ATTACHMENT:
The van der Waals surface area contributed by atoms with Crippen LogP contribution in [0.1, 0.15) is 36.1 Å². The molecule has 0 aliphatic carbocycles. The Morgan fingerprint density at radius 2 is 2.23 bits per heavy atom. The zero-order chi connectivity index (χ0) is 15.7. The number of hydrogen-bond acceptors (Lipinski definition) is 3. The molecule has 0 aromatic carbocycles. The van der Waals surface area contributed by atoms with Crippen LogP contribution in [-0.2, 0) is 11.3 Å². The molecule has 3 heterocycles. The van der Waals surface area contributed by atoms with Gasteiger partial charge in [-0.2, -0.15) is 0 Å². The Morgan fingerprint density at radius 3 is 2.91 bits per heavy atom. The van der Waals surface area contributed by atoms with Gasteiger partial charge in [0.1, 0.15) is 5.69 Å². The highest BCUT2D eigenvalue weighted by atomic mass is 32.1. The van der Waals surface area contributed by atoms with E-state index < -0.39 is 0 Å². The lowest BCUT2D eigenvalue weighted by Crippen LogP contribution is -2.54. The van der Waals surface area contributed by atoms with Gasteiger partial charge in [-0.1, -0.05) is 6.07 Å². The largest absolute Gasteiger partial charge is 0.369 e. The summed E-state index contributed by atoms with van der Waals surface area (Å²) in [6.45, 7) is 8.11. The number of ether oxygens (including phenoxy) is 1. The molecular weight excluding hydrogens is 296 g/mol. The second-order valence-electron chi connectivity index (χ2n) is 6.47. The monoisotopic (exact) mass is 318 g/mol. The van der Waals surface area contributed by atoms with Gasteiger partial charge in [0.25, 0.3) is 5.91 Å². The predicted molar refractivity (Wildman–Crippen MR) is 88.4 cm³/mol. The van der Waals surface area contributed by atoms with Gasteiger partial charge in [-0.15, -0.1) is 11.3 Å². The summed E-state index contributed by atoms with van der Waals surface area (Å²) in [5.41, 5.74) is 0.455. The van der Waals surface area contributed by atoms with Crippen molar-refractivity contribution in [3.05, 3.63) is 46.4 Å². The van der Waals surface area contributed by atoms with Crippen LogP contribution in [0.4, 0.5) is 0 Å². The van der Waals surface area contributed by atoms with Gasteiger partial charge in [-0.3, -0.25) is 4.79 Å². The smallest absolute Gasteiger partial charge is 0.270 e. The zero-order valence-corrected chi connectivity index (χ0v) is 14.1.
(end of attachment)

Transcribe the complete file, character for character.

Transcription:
The van der Waals surface area contributed by atoms with Crippen LogP contribution in [0.1, 0.15) is 36.1 Å². The molecule has 0 aliphatic carbocycles. The Morgan fingerprint density at radius 2 is 2.23 bits per heavy atom. The zero-order chi connectivity index (χ0) is 15.7. The number of hydrogen-bond acceptors (Lipinski definition) is 3. The molecule has 0 aromatic carbocycles. The van der Waals surface area contributed by atoms with Crippen LogP contribution in [-0.2, 0) is 11.3 Å². The molecule has 3 heterocycles. The van der Waals surface area contributed by atoms with Gasteiger partial charge in [-0.2, -0.15) is 0 Å². The Morgan fingerprint density at radius 3 is 2.91 bits per heavy atom. The van der Waals surface area contributed by atoms with Gasteiger partial charge in [0.1, 0.15) is 5.69 Å². The highest BCUT2D eigenvalue weighted by atomic mass is 32.1. The van der Waals surface area contributed by atoms with E-state index < -0.39 is 0 Å². The lowest BCUT2D eigenvalue weighted by Crippen LogP contribution is -2.54. The van der Waals surface area contributed by atoms with Gasteiger partial charge in [-0.1, -0.05) is 6.07 Å². The largest absolute Gasteiger partial charge is 0.369 e. The summed E-state index contributed by atoms with van der Waals surface area (Å²) in [6.45, 7) is 8.11. The number of ether oxygens (including phenoxy) is 1. The molecular weight excluding hydrogens is 296 g/mol. The second-order valence-electron chi connectivity index (χ2n) is 6.47. The monoisotopic (exact) mass is 318 g/mol. The van der Waals surface area contributed by atoms with Gasteiger partial charge in [0.25, 0.3) is 5.91 Å². The predicted molar refractivity (Wildman–Crippen MR) is 88.4 cm³/mol. The van der Waals surface area contributed by atoms with Gasteiger partial charge in [-0.15, -0.1) is 11.3 Å². The summed E-state index contributed by atoms with van der Waals surface area (Å²) in [5.41, 5.74) is 0.455. The van der Waals surface area contributed by atoms with Crippen molar-refractivity contribution in [3.05, 3.63) is 46.4 Å². The van der Waals surface area contributed by atoms with Crippen LogP contribution in [0.4, 0.5) is 0 Å². The van der Waals surface area contributed by atoms with Gasteiger partial charge in [-0.3, -0.25) is 4.79 Å². The smallest absolute Gasteiger partial charge is 0.270 e. The zero-order valence-corrected chi connectivity index (χ0v) is 14.1.